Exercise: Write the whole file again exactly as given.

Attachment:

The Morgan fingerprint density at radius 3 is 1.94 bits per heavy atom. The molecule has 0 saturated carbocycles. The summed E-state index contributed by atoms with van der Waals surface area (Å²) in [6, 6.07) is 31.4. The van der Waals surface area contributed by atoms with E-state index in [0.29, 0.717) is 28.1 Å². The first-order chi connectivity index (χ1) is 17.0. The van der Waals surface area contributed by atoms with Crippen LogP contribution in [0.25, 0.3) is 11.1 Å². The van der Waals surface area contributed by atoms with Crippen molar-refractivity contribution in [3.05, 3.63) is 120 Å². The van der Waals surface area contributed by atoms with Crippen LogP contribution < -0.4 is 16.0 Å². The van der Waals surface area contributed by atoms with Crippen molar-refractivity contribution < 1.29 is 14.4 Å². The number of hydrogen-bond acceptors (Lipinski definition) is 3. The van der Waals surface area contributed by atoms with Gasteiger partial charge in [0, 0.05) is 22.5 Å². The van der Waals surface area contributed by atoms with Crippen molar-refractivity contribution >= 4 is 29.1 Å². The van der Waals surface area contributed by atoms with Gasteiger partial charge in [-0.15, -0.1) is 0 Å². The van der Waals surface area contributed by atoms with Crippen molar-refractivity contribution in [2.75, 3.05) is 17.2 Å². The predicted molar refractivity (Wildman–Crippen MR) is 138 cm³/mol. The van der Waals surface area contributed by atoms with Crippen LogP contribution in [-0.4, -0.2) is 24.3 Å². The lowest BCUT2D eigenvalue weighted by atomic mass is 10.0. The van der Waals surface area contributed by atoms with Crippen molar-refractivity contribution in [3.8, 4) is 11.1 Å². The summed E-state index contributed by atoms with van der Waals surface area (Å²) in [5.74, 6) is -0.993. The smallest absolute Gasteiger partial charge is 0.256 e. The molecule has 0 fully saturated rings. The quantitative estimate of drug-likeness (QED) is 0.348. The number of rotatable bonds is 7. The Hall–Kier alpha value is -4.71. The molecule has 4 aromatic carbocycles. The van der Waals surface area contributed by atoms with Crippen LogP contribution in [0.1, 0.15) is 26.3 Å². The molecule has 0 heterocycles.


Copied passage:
The Morgan fingerprint density at radius 3 is 1.94 bits per heavy atom. The molecule has 0 saturated carbocycles. The summed E-state index contributed by atoms with van der Waals surface area (Å²) in [6, 6.07) is 31.4. The van der Waals surface area contributed by atoms with E-state index in [0.29, 0.717) is 28.1 Å². The first-order chi connectivity index (χ1) is 17.0. The van der Waals surface area contributed by atoms with Crippen LogP contribution in [0.25, 0.3) is 11.1 Å². The van der Waals surface area contributed by atoms with Crippen molar-refractivity contribution in [3.05, 3.63) is 120 Å². The van der Waals surface area contributed by atoms with Crippen LogP contribution < -0.4 is 16.0 Å². The van der Waals surface area contributed by atoms with Crippen molar-refractivity contribution < 1.29 is 14.4 Å². The number of hydrogen-bond acceptors (Lipinski definition) is 3. The van der Waals surface area contributed by atoms with Gasteiger partial charge in [0, 0.05) is 22.5 Å². The van der Waals surface area contributed by atoms with Crippen molar-refractivity contribution >= 4 is 29.1 Å². The van der Waals surface area contributed by atoms with Gasteiger partial charge in [-0.15, -0.1) is 0 Å². The van der Waals surface area contributed by atoms with Crippen molar-refractivity contribution in [2.75, 3.05) is 17.2 Å². The predicted molar refractivity (Wildman–Crippen MR) is 138 cm³/mol. The van der Waals surface area contributed by atoms with Crippen LogP contribution in [-0.4, -0.2) is 24.3 Å². The lowest BCUT2D eigenvalue weighted by atomic mass is 10.0. The van der Waals surface area contributed by atoms with Crippen molar-refractivity contribution in [3.8, 4) is 11.1 Å². The summed E-state index contributed by atoms with van der Waals surface area (Å²) in [5.74, 6) is -0.993. The smallest absolute Gasteiger partial charge is 0.256 e. The molecule has 0 fully saturated rings. The quantitative estimate of drug-likeness (QED) is 0.348. The number of rotatable bonds is 7. The Hall–Kier alpha value is -4.71. The molecule has 4 aromatic carbocycles. The van der Waals surface area contributed by atoms with Crippen LogP contribution in [0.1, 0.15) is 26.3 Å². The molecule has 0 heterocycles.